The Boulby Underground Laboratory is one of just a handful of facilities world-wide suitable for hosting ultra-low background and deep underground science projects. Boulby is a special place for science - 'a Quiet Place in the Universe' - where studies can be carried out almost entirely free of interference from natural background radiation.
The Boulby laboratory is located at Boulby Mine, between Saltburn and Whitby on the North-East coast of England and on the edge of the North Yorkshire moors (link opens in a new window).
Boulby is a working potash, polyhalite and rock-salt mine operated by Cleveland Potash Ltd. At 1100m deep, it is the deepest mine in Great Britain.
There are a huge network of roadways and caverns underground at Boulby with over 1000kms of tunnel having been excavated since beginning of mining operations in 1968. The salt and potash seams are left over from the evaporation of an ancient sea (the Zechstein Sea) over 200 million years ago. The main roadways and long-lasting caverns are cut into the rock-salt layer. Within the salt caverns, UK scientists and engineers have built a series of laboratories. With over 1100m of rock overhead reducing cosmic rays by a factor 1 million - and with the surrounding rock salt being low in natural background radioactivity - the laboratories make an ideal site for ultra-low background and deep underground science projects.
The support facilities at Boulby include a dedicated surface building with staging / storage, workshop, health & safety, mess and office facilities. Underground there is over 1000m2 of laboratory floor space. The most recent laboratory space (the Palmer laboratory) has >750 m2 of clean-room floor space, with air conditioning / filtration, power, craning facilities, telephone and internet access, workshop & storage facilities etc. The mine operators Cleveland Potash Ltd provide additional essential support facilities.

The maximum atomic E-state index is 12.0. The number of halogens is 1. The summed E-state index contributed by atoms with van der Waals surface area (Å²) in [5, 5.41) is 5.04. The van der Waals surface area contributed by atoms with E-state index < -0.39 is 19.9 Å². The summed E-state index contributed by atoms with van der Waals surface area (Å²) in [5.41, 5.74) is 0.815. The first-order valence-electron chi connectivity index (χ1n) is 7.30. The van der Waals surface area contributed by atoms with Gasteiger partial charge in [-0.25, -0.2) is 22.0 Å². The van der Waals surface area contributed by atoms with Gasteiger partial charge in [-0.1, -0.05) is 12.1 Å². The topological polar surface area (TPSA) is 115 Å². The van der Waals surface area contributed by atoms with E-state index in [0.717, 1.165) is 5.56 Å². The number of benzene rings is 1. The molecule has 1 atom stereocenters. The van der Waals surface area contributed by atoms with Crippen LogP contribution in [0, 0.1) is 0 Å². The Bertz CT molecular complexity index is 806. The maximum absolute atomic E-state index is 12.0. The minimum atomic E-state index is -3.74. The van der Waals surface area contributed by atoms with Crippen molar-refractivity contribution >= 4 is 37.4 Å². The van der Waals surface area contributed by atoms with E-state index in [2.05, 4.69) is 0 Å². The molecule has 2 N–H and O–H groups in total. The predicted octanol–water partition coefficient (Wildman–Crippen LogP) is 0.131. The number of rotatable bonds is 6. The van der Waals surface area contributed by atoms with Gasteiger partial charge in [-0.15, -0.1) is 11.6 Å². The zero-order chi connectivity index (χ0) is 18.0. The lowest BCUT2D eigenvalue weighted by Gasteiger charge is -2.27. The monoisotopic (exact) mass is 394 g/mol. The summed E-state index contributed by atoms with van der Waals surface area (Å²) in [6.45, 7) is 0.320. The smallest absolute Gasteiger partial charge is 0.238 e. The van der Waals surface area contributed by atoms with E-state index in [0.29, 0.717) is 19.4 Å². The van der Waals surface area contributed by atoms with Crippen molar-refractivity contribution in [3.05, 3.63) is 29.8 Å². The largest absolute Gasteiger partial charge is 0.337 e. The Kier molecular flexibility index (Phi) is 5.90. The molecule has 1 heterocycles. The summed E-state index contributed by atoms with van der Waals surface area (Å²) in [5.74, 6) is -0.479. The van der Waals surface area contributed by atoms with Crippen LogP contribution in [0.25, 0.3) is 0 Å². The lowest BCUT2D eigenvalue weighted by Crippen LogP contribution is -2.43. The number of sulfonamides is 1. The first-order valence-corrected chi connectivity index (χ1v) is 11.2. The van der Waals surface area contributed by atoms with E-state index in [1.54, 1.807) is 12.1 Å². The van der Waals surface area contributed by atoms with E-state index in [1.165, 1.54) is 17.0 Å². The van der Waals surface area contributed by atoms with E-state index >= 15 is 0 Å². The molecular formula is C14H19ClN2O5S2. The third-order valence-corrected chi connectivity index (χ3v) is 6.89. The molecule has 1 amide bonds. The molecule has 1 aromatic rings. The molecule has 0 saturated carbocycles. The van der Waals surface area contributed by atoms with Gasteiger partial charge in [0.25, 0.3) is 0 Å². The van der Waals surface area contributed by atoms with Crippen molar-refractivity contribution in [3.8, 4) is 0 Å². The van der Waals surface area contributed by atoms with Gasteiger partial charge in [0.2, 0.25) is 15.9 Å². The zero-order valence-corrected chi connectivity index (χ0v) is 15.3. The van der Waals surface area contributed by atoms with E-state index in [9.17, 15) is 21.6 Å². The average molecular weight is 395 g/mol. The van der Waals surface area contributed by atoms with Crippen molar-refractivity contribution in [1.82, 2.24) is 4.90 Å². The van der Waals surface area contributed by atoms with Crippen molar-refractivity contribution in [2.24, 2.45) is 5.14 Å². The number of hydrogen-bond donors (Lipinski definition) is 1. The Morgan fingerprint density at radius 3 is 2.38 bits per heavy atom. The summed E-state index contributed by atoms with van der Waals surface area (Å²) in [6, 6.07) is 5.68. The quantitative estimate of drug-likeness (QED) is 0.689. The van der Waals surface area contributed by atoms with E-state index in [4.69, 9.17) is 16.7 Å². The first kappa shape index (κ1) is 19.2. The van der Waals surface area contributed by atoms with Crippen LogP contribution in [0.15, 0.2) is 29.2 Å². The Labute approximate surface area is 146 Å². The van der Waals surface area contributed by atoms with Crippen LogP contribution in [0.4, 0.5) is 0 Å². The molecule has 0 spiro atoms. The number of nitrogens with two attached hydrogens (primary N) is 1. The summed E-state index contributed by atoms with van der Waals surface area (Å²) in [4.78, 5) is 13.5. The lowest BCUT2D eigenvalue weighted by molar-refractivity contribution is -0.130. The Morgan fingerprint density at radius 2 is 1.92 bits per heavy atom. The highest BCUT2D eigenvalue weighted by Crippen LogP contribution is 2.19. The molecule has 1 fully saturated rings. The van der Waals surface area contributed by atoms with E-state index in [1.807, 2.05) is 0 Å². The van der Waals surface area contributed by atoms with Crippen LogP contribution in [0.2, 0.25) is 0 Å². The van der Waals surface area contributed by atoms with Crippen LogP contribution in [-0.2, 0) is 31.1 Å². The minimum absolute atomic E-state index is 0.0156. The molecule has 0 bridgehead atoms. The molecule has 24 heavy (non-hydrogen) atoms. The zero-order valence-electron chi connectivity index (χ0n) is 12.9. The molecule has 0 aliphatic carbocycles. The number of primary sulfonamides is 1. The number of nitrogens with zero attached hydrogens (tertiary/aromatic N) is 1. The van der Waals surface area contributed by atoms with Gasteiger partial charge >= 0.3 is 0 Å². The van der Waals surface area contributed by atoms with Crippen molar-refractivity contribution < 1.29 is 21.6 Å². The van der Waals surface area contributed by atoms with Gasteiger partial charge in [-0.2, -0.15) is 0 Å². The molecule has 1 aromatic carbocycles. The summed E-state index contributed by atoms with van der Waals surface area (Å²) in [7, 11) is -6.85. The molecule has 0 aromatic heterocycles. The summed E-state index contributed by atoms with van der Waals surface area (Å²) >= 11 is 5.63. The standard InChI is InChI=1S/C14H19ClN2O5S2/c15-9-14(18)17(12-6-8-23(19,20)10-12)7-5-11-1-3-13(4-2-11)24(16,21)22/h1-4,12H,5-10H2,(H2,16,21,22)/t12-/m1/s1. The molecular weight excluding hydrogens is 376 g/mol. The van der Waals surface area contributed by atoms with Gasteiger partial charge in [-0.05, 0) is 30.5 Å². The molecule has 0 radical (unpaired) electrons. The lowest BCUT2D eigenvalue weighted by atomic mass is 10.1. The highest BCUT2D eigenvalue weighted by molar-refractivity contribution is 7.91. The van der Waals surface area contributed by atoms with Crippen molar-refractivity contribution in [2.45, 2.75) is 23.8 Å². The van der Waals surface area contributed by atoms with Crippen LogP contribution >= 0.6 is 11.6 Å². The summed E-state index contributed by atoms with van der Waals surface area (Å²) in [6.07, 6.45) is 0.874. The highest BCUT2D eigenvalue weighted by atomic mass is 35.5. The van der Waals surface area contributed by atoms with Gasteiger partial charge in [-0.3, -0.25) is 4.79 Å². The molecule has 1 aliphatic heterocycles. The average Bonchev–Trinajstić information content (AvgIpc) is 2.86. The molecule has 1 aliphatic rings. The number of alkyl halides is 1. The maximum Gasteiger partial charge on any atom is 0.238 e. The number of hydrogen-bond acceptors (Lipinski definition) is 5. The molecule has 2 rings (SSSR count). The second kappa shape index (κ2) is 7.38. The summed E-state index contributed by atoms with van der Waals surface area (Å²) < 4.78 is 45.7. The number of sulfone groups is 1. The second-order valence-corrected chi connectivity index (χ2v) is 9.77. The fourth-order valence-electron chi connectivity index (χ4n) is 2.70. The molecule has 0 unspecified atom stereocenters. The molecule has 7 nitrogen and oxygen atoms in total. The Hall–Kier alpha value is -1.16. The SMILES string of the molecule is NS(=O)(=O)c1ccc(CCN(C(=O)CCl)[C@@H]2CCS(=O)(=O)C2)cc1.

For a number of years Boulby has hosted the UK’s Dark Matter search studies, operating some of the most sensitive detectors in the world to try to detect Weakly Interacting Massive Particles (WIMPs) the strongest candidate for the missing matter in the universe. Boulby continues to host Dark Matter search studies, currently with the DRIFT-II project, the world most sensitive directional dark matter detector.
Recently it has become clear that access and work-space in a deep underground environment is highly valuable in a broad range of science areas beyond astrophysics. This is very much in evidence at Boulby with a number of new studies underway or evolving including studies of cosmic rays and climate, astrobiology and life in extreme environments, development of techniques for deep 3D geological monitoring and various gamma spectroscopy studies of radioactivity in the environment. The Boulby Underground Science Facility is funded by the UK’s Science and Technology Facilities Council (STFC) and operates in close partnership with the Boulby mine operating company Cleveland Potash Limited.
Alternatively, view the STFC website (link opens in a new window).